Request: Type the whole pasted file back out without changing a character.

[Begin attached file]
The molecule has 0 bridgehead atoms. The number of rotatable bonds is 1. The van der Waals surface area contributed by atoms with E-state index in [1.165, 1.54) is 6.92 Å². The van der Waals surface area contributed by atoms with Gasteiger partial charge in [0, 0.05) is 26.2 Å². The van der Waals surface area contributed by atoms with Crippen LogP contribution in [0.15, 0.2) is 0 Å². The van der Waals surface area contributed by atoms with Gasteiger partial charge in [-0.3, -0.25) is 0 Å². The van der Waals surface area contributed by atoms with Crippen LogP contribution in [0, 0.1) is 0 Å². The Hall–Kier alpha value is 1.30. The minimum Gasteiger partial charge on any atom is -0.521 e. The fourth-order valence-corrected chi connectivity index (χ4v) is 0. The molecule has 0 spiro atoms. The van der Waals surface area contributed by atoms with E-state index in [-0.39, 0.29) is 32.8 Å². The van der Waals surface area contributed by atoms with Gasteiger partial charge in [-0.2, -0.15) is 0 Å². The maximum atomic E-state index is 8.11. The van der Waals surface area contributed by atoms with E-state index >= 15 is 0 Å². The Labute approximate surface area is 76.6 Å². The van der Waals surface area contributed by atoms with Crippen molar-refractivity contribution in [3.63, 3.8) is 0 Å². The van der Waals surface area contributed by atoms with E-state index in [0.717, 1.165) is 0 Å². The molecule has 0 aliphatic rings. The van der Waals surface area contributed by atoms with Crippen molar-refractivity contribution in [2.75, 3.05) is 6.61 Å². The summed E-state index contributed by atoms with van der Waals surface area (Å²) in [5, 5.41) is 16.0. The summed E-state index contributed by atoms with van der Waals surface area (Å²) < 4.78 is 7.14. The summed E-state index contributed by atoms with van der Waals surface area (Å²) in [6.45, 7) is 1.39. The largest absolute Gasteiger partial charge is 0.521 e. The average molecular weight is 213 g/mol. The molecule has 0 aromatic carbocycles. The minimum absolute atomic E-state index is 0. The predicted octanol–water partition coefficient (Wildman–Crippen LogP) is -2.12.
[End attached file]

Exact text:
The molecule has 0 bridgehead atoms. The number of rotatable bonds is 1. The van der Waals surface area contributed by atoms with E-state index in [1.165, 1.54) is 6.92 Å². The van der Waals surface area contributed by atoms with Gasteiger partial charge in [0, 0.05) is 26.2 Å². The van der Waals surface area contributed by atoms with Crippen LogP contribution in [0.15, 0.2) is 0 Å². The van der Waals surface area contributed by atoms with Gasteiger partial charge in [-0.3, -0.25) is 0 Å². The van der Waals surface area contributed by atoms with Crippen LogP contribution in [0, 0.1) is 0 Å². The Hall–Kier alpha value is 1.30. The minimum Gasteiger partial charge on any atom is -0.521 e. The fourth-order valence-corrected chi connectivity index (χ4v) is 0. The molecule has 0 spiro atoms. The van der Waals surface area contributed by atoms with E-state index in [-0.39, 0.29) is 32.8 Å². The van der Waals surface area contributed by atoms with Gasteiger partial charge in [-0.2, -0.15) is 0 Å². The maximum atomic E-state index is 8.11. The van der Waals surface area contributed by atoms with E-state index >= 15 is 0 Å². The Labute approximate surface area is 76.6 Å². The van der Waals surface area contributed by atoms with Crippen molar-refractivity contribution in [3.63, 3.8) is 0 Å². The van der Waals surface area contributed by atoms with E-state index in [0.717, 1.165) is 0 Å². The molecule has 0 aliphatic rings. The van der Waals surface area contributed by atoms with Crippen molar-refractivity contribution in [2.75, 3.05) is 6.61 Å². The summed E-state index contributed by atoms with van der Waals surface area (Å²) in [5, 5.41) is 16.0. The summed E-state index contributed by atoms with van der Waals surface area (Å²) < 4.78 is 7.14. The summed E-state index contributed by atoms with van der Waals surface area (Å²) in [6.45, 7) is 1.39. The largest absolute Gasteiger partial charge is 0.521 e. The average molecular weight is 213 g/mol. The molecule has 0 aromatic carbocycles. The minimum absolute atomic E-state index is 0. The predicted octanol–water partition coefficient (Wildman–Crippen LogP) is -2.12.